Last edited by TeeTee; 07-09-2006 at 06:14 PM.
    A backyard mechanic without a service manual is just like a hooker without a lamp pole.... they are both in the dark.

  7. #6
    Registered User Array slowzuki's Avatar
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    All I would like to add is that I have riden in many groups over the past 16 years with people who were both faster and slower than me, and i have never been looked down upon for coming 10 min late nor have I ever looked down upon a person for being ten min behind me. Sure it is fun to ride fast with people of your own speed but I agree never ever try to push yourself into an uncomfortable zone because of pride or even just to keep up or whatever....Even the fastest guys in the world at one time rode as slow as the slowest guys so there is no shame in riding slow to keep in your comfort zone!I feel really really bad for what happend!
    “……If a chick sits on your face and you can't hear the stereo anymore...she's too fat! --The Machinist.

  8. #7
    Member #899 Array Squire's Avatar
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    You guys speak the truth. I remember riding with a very, very fast group of people one day. We made sure that everyone knew the next stop & everyone waited there. I was the last one to arrive (as usual) and the fastest rider in the group (you know who you are) said to me "you know, no matter how fast we go you are only 5 minutes behind us". After I heard that I thought "why would I go any faster, I can still keep up and be safe."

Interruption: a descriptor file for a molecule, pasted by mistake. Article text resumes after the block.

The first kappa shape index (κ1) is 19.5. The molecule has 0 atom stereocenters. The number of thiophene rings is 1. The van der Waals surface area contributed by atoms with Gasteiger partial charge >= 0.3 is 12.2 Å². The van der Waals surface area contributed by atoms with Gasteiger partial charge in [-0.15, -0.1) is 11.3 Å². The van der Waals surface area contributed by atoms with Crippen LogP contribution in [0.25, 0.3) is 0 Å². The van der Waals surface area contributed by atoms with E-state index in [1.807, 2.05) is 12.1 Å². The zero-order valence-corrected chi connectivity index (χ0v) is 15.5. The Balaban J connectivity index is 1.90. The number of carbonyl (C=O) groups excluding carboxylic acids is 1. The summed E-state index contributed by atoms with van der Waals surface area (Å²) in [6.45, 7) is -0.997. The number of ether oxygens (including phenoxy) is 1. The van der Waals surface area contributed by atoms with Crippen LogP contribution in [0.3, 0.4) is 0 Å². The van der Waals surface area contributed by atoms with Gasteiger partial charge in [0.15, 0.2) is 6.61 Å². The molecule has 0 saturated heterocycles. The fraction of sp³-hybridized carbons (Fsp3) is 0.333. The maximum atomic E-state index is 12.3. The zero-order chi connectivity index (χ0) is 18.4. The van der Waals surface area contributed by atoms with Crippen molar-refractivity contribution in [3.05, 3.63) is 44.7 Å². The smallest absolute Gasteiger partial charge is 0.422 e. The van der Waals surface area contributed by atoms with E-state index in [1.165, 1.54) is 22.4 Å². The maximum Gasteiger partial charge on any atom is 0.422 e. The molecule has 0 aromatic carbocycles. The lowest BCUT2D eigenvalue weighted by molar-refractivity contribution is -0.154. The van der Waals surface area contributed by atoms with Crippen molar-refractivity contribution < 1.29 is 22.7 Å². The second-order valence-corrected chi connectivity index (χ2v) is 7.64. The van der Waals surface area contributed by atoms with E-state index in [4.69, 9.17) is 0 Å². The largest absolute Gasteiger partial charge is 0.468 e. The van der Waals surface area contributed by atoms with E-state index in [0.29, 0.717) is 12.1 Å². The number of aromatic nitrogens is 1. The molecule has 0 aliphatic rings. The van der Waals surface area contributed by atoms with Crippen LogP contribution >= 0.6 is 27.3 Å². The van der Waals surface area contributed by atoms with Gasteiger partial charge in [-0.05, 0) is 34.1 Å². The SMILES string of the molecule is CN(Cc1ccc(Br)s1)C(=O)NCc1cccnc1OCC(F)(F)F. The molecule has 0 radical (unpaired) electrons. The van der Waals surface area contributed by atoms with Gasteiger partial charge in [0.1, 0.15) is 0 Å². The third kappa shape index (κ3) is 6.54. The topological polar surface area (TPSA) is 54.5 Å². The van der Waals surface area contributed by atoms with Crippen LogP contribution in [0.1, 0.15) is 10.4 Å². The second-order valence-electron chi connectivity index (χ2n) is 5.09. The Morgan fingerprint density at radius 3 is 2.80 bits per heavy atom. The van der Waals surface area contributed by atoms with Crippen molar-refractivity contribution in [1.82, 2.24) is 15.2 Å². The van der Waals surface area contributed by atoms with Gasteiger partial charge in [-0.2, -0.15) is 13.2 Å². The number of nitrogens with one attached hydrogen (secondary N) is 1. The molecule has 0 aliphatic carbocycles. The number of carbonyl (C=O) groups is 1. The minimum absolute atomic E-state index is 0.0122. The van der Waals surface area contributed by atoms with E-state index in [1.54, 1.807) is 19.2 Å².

Anyhow, great advice Bruce, and thanks for posting that up. Unfortunately today there were a few groups that headed out on their own and I don't know if anyone had a chance to talk to the newbies or the riders who were on their first BCSB ride.
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  9. #8
    Moderator Array TeeTee's Avatar
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    Quote Originally Posted by Squire
    ..... Unfortunately today there were a few groups that headed out on their own and I don't know if anyone had a chance to talk to the newbies or the riders who were on their first BCSB ride.
    Exactly why I felt that it would be worth posting this up. It's too late for today and it SHOULD have been common sense but if we can make a few new riders stop and think before they try to keep up perhaps we can avoid another sad incident.
    A backyard mechanic without a service manual is just like a hooker without a lamp pole.... they are both in the dark.

  10. #9
    Still defying gravity... Array Thumper 8's Avatar
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    Quote Originally Posted by SpideRider
    I just can't understand why some people feel the need to try and keep up with the group. Good Christ, I ride with many of the faster people on this board, and I have never once felt the urge to try and keep up. I can't. Pure and simple.
    They have more skill, and more guts.
    In all the rides I've done with the aforementioned people, not once have I ever been told to speed the fuck up, and then get proceed to get ridiculed for not keeping up.
    Please, people, slow the fuck down. If you lose sight of the lead riders, no big fucking deal.

    Well said Jason. On the Mt Baker ride on Saturday you very kindly and VERY SAFELY waved a couple of us by as we climbed to the summit. I am sure it made the ride more enjoyable for all of us (mostly seasoned riders) and added to everyone's safety and enjoyment. I seem to remember there was a sticky somewhere for rules for group rides - maybe it should be resurrected.